I saw a buy back assignment where the client was asking you to buy all of an item thst the store has, write void on your receipt, and throw away the items. They said you should expect to spend between $80-$100. The pay is $7.
(1) If you don't do it correctly and are not approved, you have a voided receipt and if you followed the directions, you don't even have the product. How can they expect someone to take this kind of a risk? All for $7?
(2) Why would you need to throw away the product? Is it dangerous and they are trying to get it off of the shelf?
(3) Any idea why a company would want a buy back completed like this?
I've wondered about these gigs, as well. What I do know is that sometimes stock has to be removed for the mere fact that labeling has changed, maybe there was a recall, could be any number of reasons. Don't be surprised if you happen to see these very same products on eBay.
I have participated in such shops before for MSPs in whom I had a great deal of trust. These are MSPs that don't nitpick work in a seeming attempt to avoid payment, make payment as specified in the contract and work with shoppers as opposed to treating us as if we were all thieves and con men.
Merchandisers I believe are usually sent in for out of date or dangerous product (I specifically remember tainted or possibly tainted peanut butter and dog food that may have used Chinese flour that may have been tainted with ground melamine). As a shopper I have been asked to remove product primarily for package failure--go to the shelf of a particular store and remove every package of the item that was 'damaged' because the flap had come unglued, purchase at full retail and submit the receipt for reimbursement.
Ethically it is wrong to resell this product via returning it to the store or selling on eBay. We did try the product and didn't like it so sent it along to the food bank as it was safe, just not to our liking.
Generally I have found that if they tell you to throw it out, it has been recalled and could be dangerous. If it is a labelling change or out of date, they usually suggest donating it.
I have never seen a buyback that was more complicated than noting stock levels before & after, price of the product, and POV, and possibly proof of destruction (for recalled items). The only reason I have ever heard of one not getting approved was for an illegible receipt.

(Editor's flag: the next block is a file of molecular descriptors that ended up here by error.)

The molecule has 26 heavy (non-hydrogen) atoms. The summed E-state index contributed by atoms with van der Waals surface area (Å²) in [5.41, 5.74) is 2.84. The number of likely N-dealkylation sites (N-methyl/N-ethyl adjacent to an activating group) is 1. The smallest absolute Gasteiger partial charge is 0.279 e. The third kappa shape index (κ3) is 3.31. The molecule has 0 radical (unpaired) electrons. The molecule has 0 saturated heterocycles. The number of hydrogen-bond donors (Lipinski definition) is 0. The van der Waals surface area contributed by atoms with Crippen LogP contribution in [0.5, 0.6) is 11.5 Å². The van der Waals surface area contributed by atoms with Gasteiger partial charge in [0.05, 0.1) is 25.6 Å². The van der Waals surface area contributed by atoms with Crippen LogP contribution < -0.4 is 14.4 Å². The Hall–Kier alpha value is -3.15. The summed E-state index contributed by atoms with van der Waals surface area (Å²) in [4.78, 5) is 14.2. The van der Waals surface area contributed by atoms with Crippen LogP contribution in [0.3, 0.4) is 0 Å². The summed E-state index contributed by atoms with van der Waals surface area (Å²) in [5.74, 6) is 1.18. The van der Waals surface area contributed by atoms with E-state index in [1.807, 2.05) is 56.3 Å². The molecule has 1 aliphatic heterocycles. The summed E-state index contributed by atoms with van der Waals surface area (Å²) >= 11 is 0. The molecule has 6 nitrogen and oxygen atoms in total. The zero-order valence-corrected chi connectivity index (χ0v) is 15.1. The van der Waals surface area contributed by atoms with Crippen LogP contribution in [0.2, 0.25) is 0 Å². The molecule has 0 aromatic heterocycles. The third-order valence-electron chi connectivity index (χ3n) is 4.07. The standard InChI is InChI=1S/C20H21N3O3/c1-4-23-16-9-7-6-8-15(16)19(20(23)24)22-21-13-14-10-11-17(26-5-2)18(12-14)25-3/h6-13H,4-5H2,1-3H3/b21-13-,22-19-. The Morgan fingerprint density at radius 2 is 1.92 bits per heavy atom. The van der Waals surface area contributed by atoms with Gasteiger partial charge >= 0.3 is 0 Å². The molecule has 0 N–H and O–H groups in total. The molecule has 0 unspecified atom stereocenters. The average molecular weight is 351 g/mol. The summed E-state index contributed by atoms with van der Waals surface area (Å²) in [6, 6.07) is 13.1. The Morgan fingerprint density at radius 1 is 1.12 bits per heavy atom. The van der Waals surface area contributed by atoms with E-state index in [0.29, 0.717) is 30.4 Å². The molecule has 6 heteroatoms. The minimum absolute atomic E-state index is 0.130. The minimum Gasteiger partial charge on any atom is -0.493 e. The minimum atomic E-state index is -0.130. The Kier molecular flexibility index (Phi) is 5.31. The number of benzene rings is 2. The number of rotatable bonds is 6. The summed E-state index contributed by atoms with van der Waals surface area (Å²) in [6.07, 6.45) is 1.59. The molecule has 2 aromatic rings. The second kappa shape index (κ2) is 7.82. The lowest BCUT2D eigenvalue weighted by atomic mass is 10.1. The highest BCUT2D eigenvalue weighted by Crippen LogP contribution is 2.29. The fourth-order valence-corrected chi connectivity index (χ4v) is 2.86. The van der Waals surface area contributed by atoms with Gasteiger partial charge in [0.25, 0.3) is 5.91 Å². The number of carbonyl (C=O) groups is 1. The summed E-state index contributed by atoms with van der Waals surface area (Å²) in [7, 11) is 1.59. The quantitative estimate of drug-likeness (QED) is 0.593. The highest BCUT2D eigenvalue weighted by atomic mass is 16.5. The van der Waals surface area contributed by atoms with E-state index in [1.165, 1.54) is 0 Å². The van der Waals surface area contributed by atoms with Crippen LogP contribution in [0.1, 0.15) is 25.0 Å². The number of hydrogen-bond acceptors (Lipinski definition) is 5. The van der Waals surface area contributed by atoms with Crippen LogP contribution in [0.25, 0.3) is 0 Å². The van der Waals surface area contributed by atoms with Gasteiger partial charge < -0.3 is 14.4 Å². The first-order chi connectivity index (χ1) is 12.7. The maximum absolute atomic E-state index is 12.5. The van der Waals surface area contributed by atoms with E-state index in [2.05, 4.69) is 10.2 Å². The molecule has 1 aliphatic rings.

If this is the fiber product recall, the company will issue a reshop automatically if there are any issues so there is really no risk.
Edited 1 time(s). Last edit at 06/08/2019 08:37PM by stormraven73.
I do not know exactly what product the OP is referencing, but I recently completed a few similar gigs for a little more money than that. All dates of the given product were checked. There were a few different dates. Containers with certain dates were noted and discarded away from the locations. There was no 'throwaway' product at any of the locations I checked. It took more time to pinpoint the location of the product type than to complete the designated tasks. This varies by location. It is not a big deal. Two minutes at most within in any store to find the aisle? While I believe the base pay should be at least $10-12, I would do this again if the opportunity presented itself. It was easy! Even if there were purchases, the entire time per location would be such that the gigs can be fit into larger schedules and work days. YMMV.
The MSC is reputable, and I love to work with them. This was my first time with a buy-back gig.
The freedom that women were supposed to have found in the Sixties largely boiled down to easy contraception and abortion; things to make life easier for men, in fact. - Julie Burchill
Edited 1 time(s). Last edit at 08/31/2019 04:53PM by Shop-et-al.